Chlamydia is a highly contagious sexually transmitted disease (STD) that can affect far more than just your sexual health. It is a commonly contracted STD. In the U.S. alone, an average of one out of ten young adults, mostly women, is likely to test positive for the infection.
Chlamydia is a bacterial infection passed on from one person to another through unprotected sexual intercourse. The bacteria that causes the infection is called Chlamydia trachomatis. The infection can affect both men and women. Women are more likely to get infected in the cervix, rectum, or throat. Men get infected in the urethra, rectum, or throat.
Unprotected sex is the primary method through which the infection can spread. Practicing unsafe sex methods, including oral sex, can increase the risk of an affected individual passing the infection to another. In many countries, chlamydia is the number one STD diagnosed among sexually active patients.
Using a condom while having sex can significantly reduce the chances of contracting chlamydia, while other forms of birth control or protection that don’t act as a barrier method are usually ineffective.
Babies can also catch the infection if the mother has an infection during pregnancy and childbirth.
Chlamydia is a treatable infection and should not cause long-term negative effects. However, untreated chlamydia or having multiple chlamydia infections over a period of time could cause complications like pelvic inflammatory disease (PID) and ectopic pregnancy.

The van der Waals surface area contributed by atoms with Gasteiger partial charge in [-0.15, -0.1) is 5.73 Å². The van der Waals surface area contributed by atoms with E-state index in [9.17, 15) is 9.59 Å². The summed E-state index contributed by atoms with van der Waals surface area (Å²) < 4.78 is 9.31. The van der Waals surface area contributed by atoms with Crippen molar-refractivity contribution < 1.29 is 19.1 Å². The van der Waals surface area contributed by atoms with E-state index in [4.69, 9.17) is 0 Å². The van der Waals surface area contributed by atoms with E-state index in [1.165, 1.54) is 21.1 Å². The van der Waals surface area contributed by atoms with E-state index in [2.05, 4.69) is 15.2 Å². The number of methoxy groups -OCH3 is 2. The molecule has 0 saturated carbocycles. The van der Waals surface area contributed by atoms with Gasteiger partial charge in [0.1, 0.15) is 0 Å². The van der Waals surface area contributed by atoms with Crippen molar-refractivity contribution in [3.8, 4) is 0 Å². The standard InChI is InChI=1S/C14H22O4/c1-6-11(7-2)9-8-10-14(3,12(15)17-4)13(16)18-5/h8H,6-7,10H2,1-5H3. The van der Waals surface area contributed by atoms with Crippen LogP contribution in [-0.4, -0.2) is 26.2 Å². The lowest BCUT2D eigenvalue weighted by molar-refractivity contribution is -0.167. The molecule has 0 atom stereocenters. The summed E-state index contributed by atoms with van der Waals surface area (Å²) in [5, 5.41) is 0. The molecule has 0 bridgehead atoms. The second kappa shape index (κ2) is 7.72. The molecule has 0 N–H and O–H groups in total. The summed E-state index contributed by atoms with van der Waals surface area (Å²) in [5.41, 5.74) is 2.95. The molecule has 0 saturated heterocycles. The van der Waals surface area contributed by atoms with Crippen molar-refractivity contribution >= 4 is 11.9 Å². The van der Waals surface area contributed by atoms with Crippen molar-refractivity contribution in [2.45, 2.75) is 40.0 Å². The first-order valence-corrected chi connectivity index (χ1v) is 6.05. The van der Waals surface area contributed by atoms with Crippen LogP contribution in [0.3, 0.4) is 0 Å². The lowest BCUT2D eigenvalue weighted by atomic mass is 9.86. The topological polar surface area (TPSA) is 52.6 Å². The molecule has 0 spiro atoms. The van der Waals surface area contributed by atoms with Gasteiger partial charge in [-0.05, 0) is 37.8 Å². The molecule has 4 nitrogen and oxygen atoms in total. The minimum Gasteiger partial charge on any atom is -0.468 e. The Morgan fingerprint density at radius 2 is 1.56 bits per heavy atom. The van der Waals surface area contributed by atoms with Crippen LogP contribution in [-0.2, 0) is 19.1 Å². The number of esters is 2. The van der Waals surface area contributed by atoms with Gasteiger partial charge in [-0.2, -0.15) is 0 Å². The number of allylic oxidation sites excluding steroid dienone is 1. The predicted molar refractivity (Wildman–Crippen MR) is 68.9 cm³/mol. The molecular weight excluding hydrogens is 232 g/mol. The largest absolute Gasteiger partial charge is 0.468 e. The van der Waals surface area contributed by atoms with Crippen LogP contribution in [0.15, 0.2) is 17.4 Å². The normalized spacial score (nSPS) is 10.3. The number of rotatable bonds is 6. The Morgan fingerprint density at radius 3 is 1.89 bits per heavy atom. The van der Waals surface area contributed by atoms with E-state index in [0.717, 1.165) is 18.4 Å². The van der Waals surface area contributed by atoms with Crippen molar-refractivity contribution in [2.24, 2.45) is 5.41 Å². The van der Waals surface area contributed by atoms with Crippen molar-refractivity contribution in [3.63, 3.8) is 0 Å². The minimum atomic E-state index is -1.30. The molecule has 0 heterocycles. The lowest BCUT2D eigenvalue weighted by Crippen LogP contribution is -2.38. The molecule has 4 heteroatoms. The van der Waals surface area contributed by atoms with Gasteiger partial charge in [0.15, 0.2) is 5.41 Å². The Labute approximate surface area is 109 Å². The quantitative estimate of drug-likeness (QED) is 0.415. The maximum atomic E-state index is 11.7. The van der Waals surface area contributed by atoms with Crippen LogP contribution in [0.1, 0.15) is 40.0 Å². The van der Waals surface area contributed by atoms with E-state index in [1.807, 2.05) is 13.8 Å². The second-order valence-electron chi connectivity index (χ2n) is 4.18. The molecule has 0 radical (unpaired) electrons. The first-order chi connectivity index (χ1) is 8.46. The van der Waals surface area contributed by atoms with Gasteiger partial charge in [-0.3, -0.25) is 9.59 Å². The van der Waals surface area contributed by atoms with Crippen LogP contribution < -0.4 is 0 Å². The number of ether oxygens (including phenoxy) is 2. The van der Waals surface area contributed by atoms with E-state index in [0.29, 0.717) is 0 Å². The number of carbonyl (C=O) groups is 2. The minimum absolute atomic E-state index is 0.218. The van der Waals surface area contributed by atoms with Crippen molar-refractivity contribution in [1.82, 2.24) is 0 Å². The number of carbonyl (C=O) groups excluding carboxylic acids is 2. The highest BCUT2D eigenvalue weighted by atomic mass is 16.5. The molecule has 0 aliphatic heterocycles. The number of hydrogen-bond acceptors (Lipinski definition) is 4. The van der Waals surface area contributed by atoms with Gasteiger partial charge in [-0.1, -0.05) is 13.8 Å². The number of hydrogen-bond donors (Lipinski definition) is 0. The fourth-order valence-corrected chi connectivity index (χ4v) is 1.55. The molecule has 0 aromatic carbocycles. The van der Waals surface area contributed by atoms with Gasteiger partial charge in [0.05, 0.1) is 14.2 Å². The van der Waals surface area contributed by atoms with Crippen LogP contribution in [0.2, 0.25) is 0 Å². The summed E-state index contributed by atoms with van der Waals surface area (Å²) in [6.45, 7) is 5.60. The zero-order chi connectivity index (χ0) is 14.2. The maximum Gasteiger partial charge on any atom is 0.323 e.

Generally, chlamydia symptoms are quite noticeable. However, it may happen that an individual doesn’t realize they are experiencing symptoms of the infection, and then have a greater chance of passing it on to someone else without their knowledge.
In most cases, chlamydia infection symptoms vary according to biological gender. For women, chlamydia may cause:
On the other hand, men may experience:
If and when the infection stays in the body for long, it can spread and worsen. The infected person might experience lower abdominal pain, nausea, or fever.
The earlier an infection is detected, the easier it is to treat. As a proactive measure, men and women under 25 years of age should be tested at least once a year if they are sexually active, have multiple partners, or have recently gotten a new partner. Left untreated, chlamydia can cause discomfort and health risks that can affect other aspects of your well-being.
Chlamydia is typically treated with antibiotics. Around 95% of patients who take their medication correctly are cured of the infection. If you test positive for chlamydia, a doctor may prescribe either azithromycin or doxycycline. To prevent spreading the infection to your sexual partner, you should wait seven days after a single dose antibiotic or to the end of a seven-day course of antibiotics before having sexual intercourse again.
Before deciding on a treatment method, it’s important to discuss dosage and possible side effects with your doctor.
If you have been diagnosed with chlamydia and would like more information, CallonDoc can help. We offer quick, private, and affordable doctor’s consultations via online forms, phone calls, or video chats. CallonDoc also offers at-home test kits and lab testing to easily confirm your diagnosis. To learn more about how to treat chlamydia, visit CallonDoc today and set up an online appointment.